Data Crow - this program does everything, but is it a victim of trying too hard?
First released in 2003, Data Crow has grown over the years to become one of the most popular cataloguing software tools around. Released under the GPL and based on Sun's Java, it offers features entirely unheard of in similar tools.
It can generate reports, retrieve data from the internet to help you quickly catalogue your collection and provides loads of handy wizards to guide you through pretty much everything, be that adding new items or editing its built-in modules.
Not only that, but it can draw charts to help you graphically represent the make up of your collections and you can change its appearance to suit your desktop with its many different themes.
Also on offer are extensive search and filtering options and a clever interface. But perhaps it's too clever for its own good.
While striving to be the top tool for cataloguing data, Data Crow has become quite a complex beast. At least Data Crow requires no installation. Once you've extracted the files from datacrow_3_4_12_zipped. zip, all you need to do to launch it is run
java -jar datacrow.jar
When you run Data Crow for the first time, you'll be asked if you're a Beginner or an Expert user. Don't worry too much about this choice: you can change your status from the Experience Menu at any time.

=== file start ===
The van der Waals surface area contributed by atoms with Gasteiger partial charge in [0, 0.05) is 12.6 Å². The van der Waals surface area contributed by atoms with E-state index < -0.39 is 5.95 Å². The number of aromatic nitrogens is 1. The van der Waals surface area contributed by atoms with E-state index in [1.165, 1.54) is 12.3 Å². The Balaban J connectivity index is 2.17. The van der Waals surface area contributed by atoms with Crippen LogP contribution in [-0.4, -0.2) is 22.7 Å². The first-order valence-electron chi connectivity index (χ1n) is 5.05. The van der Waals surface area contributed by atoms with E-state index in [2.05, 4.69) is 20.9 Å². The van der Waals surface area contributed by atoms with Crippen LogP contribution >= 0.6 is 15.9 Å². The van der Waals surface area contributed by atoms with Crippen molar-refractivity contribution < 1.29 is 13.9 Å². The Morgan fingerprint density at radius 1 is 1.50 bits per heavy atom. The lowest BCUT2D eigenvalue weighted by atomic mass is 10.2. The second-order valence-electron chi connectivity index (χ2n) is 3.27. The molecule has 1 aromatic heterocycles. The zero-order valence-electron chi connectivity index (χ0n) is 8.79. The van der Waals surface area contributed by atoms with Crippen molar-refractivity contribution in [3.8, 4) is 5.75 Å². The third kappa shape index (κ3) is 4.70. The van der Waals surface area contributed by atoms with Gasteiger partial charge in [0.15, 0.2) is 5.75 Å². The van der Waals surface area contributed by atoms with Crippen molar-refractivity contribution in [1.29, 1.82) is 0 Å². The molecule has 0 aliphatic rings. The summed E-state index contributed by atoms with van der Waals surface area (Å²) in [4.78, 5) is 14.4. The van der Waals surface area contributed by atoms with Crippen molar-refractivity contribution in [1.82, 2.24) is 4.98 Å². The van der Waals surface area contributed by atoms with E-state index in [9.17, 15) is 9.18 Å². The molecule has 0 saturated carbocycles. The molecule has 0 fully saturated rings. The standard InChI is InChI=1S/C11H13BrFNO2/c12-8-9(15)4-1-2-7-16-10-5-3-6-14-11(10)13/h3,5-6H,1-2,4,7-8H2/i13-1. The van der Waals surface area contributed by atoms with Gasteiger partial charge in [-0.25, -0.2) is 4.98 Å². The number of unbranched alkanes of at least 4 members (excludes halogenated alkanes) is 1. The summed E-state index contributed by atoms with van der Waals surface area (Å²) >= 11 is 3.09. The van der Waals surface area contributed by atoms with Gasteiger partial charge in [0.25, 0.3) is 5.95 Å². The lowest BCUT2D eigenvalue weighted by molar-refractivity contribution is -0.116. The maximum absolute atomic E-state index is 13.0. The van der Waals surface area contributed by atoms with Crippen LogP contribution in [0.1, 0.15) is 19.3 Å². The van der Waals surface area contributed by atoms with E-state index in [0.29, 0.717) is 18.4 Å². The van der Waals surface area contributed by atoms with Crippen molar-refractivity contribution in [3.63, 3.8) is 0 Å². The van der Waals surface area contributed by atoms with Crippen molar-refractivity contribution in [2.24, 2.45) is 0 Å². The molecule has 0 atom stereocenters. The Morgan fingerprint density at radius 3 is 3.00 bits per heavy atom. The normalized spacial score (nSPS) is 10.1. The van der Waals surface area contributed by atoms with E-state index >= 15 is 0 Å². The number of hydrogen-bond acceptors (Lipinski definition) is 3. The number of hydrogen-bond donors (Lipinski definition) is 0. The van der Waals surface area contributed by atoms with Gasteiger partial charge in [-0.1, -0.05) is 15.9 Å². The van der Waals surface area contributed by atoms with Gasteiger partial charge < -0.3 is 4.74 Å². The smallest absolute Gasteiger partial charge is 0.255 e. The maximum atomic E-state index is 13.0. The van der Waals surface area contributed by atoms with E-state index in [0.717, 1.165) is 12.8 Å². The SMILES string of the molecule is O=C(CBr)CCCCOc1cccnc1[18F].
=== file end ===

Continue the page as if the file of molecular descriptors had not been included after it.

The difference between the two is that beginners can't create new custom modules or edit the built-in modules, such as Books, Music, Films and so on. Surprisingly, there's no built-in module for comic books, though – a staple for many collection managers.
From here on in, it's a case of building up your collections, and for this you can enlist the help of one of Data Crow's many handy wizards. Just enter some keywords or type in the ISBN number for a book and Data Crow will check online to find appropriate matches. Only when nothing is found will you have to resort to typing in data manually.
Data Crow can extract data directly from your music discs too, which makes cataloguing a music collection much simpler.
Pleasingly, it can also create charts for each of your collections based on one of the data fields and keep track of what you've loaned. To do the latter, you'll need to enter your friend's details into the Contact Person collection, but then you can use the loan management feature to track which items are on loan and to who.
Our major gripe is that there's no documentation on the project website and Data Crow only comes with a barely decent help function that you can access by clicking Help > Help. The lack of helpful tooltips was sorely missed throughout our time with Data Crow.
Price: Free under GPL
Tries to do a little too much, which results in a complicated interface that could definitely use tooltips.